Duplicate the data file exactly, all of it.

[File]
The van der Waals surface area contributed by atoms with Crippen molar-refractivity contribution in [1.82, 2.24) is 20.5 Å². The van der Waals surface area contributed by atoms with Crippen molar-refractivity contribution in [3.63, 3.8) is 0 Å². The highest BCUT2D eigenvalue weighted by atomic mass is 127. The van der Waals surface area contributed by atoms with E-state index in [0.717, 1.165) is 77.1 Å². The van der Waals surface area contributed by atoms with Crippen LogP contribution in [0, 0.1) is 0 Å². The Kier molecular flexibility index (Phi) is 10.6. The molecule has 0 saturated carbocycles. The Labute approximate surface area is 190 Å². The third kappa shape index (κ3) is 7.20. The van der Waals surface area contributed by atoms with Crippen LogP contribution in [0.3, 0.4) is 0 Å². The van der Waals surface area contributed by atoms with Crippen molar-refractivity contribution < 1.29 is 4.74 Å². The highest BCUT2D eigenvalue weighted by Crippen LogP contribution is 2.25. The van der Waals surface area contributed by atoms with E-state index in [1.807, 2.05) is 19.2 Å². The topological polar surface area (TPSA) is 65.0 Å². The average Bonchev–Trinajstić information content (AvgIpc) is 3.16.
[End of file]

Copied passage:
The van der Waals surface area contributed by atoms with Crippen molar-refractivity contribution in [1.82, 2.24) is 20.5 Å². The van der Waals surface area contributed by atoms with Crippen molar-refractivity contribution in [3.63, 3.8) is 0 Å². The highest BCUT2D eigenvalue weighted by atomic mass is 127. The van der Waals surface area contributed by atoms with E-state index in [0.717, 1.165) is 77.1 Å². The van der Waals surface area contributed by atoms with Crippen LogP contribution in [0, 0.1) is 0 Å². The Kier molecular flexibility index (Phi) is 10.6. The molecule has 0 saturated carbocycles. The Labute approximate surface area is 190 Å². The third kappa shape index (κ3) is 7.20. The van der Waals surface area contributed by atoms with Crippen LogP contribution in [0.3, 0.4) is 0 Å². The van der Waals surface area contributed by atoms with Crippen molar-refractivity contribution < 1.29 is 4.74 Å². The highest BCUT2D eigenvalue weighted by Crippen LogP contribution is 2.25. The van der Waals surface area contributed by atoms with E-state index in [1.807, 2.05) is 19.2 Å². The topological polar surface area (TPSA) is 65.0 Å². The average Bonchev–Trinajstić information content (AvgIpc) is 3.16.